Most manufacturers recommend changing the coolant every two years. Check your owner’s manual for recommendations for your specific bike, but if you haven’t been keeping up with the maintenance intervals, flush the cooling system and replace it with fresh antifreeze.
Step 4: Battery
If you leave your battery in the bike, it will not fire up again in a few months.
It’s best to remove the battery and put it on a trickle charger (or smart charger) that keeps the battery at a full charge but won’t overcharge the battery.
If you leave the battery installed in the bike and it completely drains, it will damage the battery and won’t work properly when it comes time to use it again.
Battery life is about 3 years, so if it is getting close to that, you may be up for a new one when it comes time to ride again.
For more battery tips: How To Replace Your Dirt Bike Battery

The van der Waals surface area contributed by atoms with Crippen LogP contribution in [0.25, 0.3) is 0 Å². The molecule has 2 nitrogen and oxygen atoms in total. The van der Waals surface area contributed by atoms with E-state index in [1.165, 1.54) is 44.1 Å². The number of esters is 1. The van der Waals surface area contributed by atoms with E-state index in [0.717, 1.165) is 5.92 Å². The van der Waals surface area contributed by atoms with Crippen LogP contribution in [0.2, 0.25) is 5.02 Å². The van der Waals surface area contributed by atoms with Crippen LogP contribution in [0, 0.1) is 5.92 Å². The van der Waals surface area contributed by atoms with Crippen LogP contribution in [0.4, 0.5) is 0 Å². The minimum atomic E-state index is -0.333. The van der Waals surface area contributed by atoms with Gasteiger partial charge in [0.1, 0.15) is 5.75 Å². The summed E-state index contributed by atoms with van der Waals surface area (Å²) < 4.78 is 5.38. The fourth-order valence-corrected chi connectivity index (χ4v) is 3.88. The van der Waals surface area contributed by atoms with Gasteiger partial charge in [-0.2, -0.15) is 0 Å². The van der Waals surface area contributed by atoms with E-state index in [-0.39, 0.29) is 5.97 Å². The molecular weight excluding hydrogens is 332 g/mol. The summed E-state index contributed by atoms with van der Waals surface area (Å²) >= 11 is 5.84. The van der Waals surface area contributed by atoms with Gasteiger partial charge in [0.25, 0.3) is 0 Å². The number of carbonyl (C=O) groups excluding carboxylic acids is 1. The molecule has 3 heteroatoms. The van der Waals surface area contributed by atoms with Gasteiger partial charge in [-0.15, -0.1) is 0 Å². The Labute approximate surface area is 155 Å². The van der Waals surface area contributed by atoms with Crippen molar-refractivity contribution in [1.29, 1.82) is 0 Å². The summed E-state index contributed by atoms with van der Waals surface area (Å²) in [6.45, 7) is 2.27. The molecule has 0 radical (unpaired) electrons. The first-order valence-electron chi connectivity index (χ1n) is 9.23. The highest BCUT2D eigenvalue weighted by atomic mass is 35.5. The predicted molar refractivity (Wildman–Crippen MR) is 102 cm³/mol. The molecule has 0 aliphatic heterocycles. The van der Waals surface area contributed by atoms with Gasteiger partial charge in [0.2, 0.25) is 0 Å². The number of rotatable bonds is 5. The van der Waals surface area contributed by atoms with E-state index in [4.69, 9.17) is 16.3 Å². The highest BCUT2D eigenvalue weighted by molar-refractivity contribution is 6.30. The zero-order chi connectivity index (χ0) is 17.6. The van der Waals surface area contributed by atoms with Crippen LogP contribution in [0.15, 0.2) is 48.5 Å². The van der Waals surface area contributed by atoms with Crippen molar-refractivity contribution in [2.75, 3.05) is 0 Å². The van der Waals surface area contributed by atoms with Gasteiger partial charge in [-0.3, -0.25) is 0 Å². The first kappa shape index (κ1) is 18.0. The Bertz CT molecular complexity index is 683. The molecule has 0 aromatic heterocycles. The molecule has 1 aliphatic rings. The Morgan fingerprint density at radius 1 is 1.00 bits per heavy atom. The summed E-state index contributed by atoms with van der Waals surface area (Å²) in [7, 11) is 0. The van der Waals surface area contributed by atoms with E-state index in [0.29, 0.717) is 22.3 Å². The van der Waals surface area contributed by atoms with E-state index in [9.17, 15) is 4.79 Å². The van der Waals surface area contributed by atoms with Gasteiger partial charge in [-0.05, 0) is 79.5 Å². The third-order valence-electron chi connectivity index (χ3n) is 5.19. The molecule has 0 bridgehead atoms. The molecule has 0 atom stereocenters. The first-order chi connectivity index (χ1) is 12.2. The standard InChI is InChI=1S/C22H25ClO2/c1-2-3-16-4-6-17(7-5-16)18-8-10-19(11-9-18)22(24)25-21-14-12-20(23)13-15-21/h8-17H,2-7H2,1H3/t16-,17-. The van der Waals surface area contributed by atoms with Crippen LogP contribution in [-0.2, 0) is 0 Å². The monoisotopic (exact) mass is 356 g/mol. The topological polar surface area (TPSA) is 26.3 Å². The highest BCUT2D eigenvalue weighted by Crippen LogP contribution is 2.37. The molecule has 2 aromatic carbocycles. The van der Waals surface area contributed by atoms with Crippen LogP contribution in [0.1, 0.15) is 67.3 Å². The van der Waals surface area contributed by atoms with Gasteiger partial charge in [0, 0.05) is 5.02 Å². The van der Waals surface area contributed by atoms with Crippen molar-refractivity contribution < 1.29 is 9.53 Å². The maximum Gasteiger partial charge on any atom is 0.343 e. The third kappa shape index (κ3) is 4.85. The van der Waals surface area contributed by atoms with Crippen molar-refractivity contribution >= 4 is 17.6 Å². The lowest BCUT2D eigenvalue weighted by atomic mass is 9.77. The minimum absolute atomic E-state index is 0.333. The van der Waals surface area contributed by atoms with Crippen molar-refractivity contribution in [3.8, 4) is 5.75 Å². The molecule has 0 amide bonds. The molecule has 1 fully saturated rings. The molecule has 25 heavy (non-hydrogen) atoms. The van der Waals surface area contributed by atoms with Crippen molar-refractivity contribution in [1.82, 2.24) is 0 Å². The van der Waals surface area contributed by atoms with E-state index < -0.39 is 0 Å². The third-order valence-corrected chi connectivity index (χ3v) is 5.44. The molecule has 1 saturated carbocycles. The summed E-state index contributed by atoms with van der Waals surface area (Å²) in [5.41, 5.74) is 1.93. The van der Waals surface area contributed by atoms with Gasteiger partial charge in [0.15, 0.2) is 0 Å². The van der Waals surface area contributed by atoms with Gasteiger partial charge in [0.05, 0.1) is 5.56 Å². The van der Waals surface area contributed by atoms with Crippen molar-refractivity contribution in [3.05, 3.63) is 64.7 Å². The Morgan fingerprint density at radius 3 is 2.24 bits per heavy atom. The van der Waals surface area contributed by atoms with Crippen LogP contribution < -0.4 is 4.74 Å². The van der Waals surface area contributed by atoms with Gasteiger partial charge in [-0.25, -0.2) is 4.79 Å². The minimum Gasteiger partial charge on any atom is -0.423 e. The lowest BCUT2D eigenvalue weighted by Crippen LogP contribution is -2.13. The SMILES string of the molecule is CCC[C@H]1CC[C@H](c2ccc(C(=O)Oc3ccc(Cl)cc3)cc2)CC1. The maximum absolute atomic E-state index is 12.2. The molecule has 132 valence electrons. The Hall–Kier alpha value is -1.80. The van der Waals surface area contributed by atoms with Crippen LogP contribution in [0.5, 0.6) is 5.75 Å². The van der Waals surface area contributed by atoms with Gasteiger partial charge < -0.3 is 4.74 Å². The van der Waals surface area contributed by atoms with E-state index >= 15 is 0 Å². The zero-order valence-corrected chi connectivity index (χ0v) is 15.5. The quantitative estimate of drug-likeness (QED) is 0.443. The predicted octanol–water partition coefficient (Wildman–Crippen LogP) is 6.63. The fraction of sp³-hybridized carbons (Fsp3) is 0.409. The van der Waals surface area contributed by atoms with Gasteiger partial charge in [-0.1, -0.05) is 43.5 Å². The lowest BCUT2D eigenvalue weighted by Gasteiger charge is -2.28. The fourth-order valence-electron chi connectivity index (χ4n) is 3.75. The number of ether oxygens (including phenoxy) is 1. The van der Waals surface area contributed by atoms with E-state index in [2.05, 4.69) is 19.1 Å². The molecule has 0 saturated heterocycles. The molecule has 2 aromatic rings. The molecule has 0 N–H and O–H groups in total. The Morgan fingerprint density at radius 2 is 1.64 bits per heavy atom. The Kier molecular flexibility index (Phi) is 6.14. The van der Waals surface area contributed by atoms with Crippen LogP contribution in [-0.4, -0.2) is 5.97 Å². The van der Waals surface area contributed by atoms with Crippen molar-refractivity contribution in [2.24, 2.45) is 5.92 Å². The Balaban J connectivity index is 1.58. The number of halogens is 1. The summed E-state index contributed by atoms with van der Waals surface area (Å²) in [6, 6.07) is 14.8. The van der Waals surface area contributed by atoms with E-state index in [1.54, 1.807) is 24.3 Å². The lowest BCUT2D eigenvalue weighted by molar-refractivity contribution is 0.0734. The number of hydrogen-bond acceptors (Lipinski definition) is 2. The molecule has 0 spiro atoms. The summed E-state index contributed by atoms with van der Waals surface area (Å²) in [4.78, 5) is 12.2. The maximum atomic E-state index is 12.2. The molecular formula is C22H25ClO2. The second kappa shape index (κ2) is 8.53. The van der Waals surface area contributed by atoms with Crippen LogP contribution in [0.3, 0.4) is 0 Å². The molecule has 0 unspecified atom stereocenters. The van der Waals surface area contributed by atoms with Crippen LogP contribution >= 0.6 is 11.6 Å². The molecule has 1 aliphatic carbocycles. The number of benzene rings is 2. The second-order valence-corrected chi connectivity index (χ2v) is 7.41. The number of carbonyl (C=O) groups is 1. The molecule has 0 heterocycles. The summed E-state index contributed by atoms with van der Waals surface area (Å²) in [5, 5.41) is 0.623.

Step 5: Air filter
Cleaning the air filter as normal is a good idea before storing your bike.
Dirt and dust particles sitting in the filter for a longer period of time will be harder to clean when it comes time to ride again.
Store your bike with a nice clean air filter and you’re ready to go when the time comes.
For tips on cleaning your air filter: How To Clean A Dirt Bike Air Filter
Step 6: Chain and Sprockets
It’s a good idea to clean your drive chain and spray it with a good lubricant before storing your bike.
This will help extend the life of your chain and prevent it from corroding and stiffening up while in storage.
The last thing you want to do when it’s time to ride again is to clean the chain first.
For tips on cleaning your chain: How To Clean A Dirt Bike Chain
Step 7: Suspension and tires
Most dirt bike riders put their bike on a stand anyway, but it is important for long-term storage.
Store your bike on a lift stand that keeps both wheels off the ground, ideally.